Each morning, My 18-year old daughter Melissa's iPhone alarm rings at 5:45 am. As for me, I enjoy those last few moments of precious sleep until my clock radio shakes me awake a mere 15 minutes later.
As I stumble into the bathroom to embrace my routine, she's already downstairs eating breakfast.
Ocassionally, our fiesty feline will try to convince me that his favorite human (Melissa) neglected to serve his morning friskies.
"Did you feed the cat?" I croak, standing at the top of the stairs, barely concerned that this question has replaced the much more loving, "good morning sweetie" as the first words spoken to my teen at the break of day.
"Yeah," comes her barely coherent response.
Satisfied that the cat has simply feigned starvation, I ignore his plea for more food and force myself into the shower. It is here that thoughts of the day ahead fill my mind. Work deadlines, errands to run, appointments to make....all while washing and rinsing my hair.
It is when I am finally toweled and dried, standing in my robe, blowdryer in hand, that I actually see my teen for the first time each morning. She pops in and gives me a hug, yells goodbye to her still sleeping dad, and as the echoes of my "have a great day" wishes reverberate down the stairs, she closes the door behind her and gets in the car, ready to start another day of school.
Our mornings weren't always this devoid of emotion.
As a newborn, Melissa's days were met with diaper changes and bottle feedings followed by snuggling with mommy for her morning nap. Kisses and hugs were in full supply as I unwillingly got her ready for daycare a few months later and made the transition to working mom.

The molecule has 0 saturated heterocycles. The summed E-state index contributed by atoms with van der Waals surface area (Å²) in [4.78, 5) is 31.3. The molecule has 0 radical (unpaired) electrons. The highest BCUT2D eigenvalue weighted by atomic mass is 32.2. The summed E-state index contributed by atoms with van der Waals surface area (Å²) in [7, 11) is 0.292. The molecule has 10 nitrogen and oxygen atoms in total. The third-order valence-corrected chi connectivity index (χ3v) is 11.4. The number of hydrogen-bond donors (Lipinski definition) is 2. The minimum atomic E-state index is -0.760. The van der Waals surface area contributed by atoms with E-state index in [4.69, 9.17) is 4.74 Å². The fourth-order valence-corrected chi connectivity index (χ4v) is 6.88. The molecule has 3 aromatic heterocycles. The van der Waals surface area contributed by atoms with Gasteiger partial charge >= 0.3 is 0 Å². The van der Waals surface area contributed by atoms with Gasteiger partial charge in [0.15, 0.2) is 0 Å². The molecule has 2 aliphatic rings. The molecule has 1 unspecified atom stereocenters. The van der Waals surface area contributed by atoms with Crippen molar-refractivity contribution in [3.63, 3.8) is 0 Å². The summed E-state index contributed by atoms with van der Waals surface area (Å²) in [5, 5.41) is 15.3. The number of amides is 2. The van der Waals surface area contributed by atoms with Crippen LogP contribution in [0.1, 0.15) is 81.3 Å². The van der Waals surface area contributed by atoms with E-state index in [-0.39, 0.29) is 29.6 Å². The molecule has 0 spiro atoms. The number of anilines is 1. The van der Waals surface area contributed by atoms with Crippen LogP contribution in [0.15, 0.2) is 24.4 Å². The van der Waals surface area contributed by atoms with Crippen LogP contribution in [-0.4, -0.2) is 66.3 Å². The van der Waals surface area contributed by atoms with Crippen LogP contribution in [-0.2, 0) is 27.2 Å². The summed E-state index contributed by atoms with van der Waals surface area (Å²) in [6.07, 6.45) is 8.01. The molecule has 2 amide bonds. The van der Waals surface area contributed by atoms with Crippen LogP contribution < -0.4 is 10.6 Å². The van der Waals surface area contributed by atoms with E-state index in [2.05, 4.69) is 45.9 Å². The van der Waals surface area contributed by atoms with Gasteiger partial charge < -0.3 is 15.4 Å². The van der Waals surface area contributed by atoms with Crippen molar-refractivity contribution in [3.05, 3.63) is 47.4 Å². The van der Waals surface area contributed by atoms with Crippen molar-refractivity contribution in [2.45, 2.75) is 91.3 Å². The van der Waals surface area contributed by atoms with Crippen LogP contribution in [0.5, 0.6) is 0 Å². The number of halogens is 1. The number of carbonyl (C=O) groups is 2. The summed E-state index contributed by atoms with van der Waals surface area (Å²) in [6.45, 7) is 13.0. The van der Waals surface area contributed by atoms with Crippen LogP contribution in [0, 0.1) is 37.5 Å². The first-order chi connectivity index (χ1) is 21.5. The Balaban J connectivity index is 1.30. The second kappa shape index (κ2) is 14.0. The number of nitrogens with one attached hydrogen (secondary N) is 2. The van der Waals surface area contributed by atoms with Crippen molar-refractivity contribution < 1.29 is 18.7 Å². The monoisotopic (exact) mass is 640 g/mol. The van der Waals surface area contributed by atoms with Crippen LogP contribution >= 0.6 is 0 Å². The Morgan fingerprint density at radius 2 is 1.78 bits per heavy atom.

The toddler years involved picking out outfits and getting her dressed and combing her hair and squeezing her tight. The elementary school years came with more independence, yet I still helped her
The middle school years found me hiding in the living room, a paranoid mother peeking out the window to make sure she safely boarded the bus.
Now she is in high school.
Senior year in high school.
And our morning interactions are nearly non-existent.
But we make up for it at night.
For it is bedtime when my daughter seeks me out, hunts me down, and tells me about her day. We talk about homework and teachers, tests and college applications, friend drama and boy crushes, youth group meetings and school play auditions.
I realize that these days are fleeting, and the nearly non-existent interactions that provide the foundation for our days will be all but gone by this time next year, as she'll be getting ready each morning inside a dorm room instead of the bathroom down the hall.
But if my cherub needs to talk, to seek me out, to hunt me down, I will always be there....just a phone call away.
|Melissa and me at her Junior Prom, March 2015|
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